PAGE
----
As far as I know, it’s illegal to sell a prohibited person a gun. However, there’s often no good way to know if a prohibited person is a prohibited person aside from asking them if they are, and them telling you they are.

          So, yeah, you can break the law, and have no way to prove you aren’t.

        3. avatar DerryM says:

          While Federal Law does not require or enable individuals to perform BC’s, some States have enacted Laws, requiring any and all sales of firearms to be conducted through a licensed FFL where a BC must be performed. Washington State has such a law, as well as California and Oregon. Sales of firearms to “prohibited persons” is generally prohibited by GCA 1968, extended by the Brady Handgun Violence Prevention Act (1992), [but those Federal laws and their components are unconstitutional under the terms of 2A].
          Even if your State does not have such a law, you are obligated by GCA 1968 and BHVPA 1992 to ask any buyer if they are a “prohibited person” when conducting a private sale. Failure to do so, or ignoring an affirmative response from the prospective buyer and proceeding with the sale, violates these illegal laws and puts you at risk of criminal prosecution. Your FREEDOM is infringed.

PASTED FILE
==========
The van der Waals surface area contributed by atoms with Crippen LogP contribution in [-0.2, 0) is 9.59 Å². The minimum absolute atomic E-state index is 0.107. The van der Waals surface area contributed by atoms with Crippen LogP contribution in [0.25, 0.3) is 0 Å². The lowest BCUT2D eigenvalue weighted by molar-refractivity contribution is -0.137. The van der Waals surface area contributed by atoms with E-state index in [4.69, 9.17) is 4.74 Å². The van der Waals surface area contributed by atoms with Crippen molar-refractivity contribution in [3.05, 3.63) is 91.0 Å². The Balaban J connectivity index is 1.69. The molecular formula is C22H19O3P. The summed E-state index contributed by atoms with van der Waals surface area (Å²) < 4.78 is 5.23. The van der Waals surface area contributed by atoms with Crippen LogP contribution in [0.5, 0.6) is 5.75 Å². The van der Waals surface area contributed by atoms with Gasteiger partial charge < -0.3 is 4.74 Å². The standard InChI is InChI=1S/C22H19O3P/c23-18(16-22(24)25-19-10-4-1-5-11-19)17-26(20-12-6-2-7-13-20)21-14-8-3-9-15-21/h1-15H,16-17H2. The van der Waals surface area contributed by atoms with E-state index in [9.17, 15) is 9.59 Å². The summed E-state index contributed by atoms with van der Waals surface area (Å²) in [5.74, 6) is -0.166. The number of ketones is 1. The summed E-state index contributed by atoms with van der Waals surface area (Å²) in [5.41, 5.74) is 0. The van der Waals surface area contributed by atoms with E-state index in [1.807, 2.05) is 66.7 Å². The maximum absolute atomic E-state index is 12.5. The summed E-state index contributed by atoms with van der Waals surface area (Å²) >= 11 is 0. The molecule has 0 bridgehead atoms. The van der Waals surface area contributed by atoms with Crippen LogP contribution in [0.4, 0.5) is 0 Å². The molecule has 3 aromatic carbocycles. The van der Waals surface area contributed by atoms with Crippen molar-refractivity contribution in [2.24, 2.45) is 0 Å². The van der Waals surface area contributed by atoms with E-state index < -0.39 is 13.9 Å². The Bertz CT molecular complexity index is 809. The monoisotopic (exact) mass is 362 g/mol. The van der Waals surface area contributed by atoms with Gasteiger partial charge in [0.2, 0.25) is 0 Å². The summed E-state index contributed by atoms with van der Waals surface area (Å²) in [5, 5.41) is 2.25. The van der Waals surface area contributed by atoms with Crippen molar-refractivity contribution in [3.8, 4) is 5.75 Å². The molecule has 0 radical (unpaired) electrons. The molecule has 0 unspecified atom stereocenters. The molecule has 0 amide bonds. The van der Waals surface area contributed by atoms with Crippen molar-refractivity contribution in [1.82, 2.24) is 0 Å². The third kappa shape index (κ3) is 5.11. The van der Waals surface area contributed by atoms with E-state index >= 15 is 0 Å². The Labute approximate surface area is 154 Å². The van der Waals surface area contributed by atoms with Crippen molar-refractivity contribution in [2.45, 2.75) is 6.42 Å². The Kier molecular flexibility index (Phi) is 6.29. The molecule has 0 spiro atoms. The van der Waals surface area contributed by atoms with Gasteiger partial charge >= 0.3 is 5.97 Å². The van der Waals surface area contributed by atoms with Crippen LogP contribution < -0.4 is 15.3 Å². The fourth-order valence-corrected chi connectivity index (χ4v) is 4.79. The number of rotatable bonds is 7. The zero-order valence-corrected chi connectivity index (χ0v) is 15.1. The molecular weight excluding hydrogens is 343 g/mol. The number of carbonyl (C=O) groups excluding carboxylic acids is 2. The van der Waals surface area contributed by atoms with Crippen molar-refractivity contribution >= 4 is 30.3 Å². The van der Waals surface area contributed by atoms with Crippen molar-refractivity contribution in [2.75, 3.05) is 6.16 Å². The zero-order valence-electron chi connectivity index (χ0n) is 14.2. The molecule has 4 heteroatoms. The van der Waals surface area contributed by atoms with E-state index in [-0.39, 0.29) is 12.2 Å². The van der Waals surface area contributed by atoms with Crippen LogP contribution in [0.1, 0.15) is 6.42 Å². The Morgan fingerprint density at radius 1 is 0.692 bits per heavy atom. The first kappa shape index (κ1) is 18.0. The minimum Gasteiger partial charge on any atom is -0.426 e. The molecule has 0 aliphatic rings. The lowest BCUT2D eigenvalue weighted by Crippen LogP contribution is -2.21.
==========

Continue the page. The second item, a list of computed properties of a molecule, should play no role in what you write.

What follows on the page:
The only way to resolve these issues is to embrace FREEDOM completely and abolish all “gun control” laws and any other infringements on the right to keep and bear Arms.

        4. avatar TX_Lawyer says:

          It is illegal to sell a gun to a person the seller has reason to believe is a prohibited person. “It shall be unlawful for any person to sell or otherwise dispose of any firearm or ammunition to any person knowing or having reasonable cause to believe that such person” is a prohibited person. 18 U.S.C. § 922(d).

          What’s reasonable cause? I’m not sure, and I’m not doing a couple of hours of research to find out. It would be a stretch to say this statute creates any affirmative duty to question a buyer you have no reason to believe is a prohibited person.

        5. avatar Kendahl says:

          Some states require a permit, issued only after a background check, to take possession of a firearm. A wise seller will cover himself by keeping a copy of the buyer’s permit. Gun clubs screen out undesirables by requiring members to maintain either that permit or a concealed carry permit.

        6. avatar Mark N. says:

          In California, all gun sales must be handled by an FFL with a background check, even face-to-face private sales. With a ten day wait. And if the background check does not go through, the FFL must perform one on the seller before returning the firearm to him/her (and yes, with a ten day wait because that’s how long the State DOJ says it needs to perform the background check).